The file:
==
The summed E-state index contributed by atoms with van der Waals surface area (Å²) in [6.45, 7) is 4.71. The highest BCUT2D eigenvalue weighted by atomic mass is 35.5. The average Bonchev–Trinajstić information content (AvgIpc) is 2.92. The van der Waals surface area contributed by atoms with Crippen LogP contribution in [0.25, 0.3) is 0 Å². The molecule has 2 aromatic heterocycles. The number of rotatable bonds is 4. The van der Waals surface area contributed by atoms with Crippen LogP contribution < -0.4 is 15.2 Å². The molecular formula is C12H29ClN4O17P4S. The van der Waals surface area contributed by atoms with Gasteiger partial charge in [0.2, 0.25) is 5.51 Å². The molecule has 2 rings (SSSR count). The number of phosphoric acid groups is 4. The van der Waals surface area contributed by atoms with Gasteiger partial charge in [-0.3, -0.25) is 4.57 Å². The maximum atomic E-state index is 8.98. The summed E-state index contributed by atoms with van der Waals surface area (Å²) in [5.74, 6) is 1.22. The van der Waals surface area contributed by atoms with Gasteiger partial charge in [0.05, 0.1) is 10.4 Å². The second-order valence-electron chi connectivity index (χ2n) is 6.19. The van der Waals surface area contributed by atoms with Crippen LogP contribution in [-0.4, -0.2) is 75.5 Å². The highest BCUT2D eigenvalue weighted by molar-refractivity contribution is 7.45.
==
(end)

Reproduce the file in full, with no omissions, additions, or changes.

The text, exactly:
The summed E-state index contributed by atoms with van der Waals surface area (Å²) in [6.45, 7) is 4.71. The highest BCUT2D eigenvalue weighted by atomic mass is 35.5. The average Bonchev–Trinajstić information content (AvgIpc) is 2.92. The van der Waals surface area contributed by atoms with Crippen LogP contribution in [0.25, 0.3) is 0 Å². The molecule has 2 aromatic heterocycles. The number of rotatable bonds is 4. The van der Waals surface area contributed by atoms with Crippen LogP contribution < -0.4 is 15.2 Å². The molecular formula is C12H29ClN4O17P4S. The van der Waals surface area contributed by atoms with Gasteiger partial charge in [0.2, 0.25) is 5.51 Å². The molecule has 2 rings (SSSR count). The number of phosphoric acid groups is 4. The van der Waals surface area contributed by atoms with Gasteiger partial charge in [-0.3, -0.25) is 4.57 Å². The maximum atomic E-state index is 8.98. The summed E-state index contributed by atoms with van der Waals surface area (Å²) in [5.74, 6) is 1.22. The van der Waals surface area contributed by atoms with Gasteiger partial charge in [0.05, 0.1) is 10.4 Å². The second-order valence-electron chi connectivity index (χ2n) is 6.19. The van der Waals surface area contributed by atoms with Crippen LogP contribution in [-0.4, -0.2) is 75.5 Å². The highest BCUT2D eigenvalue weighted by molar-refractivity contribution is 7.45.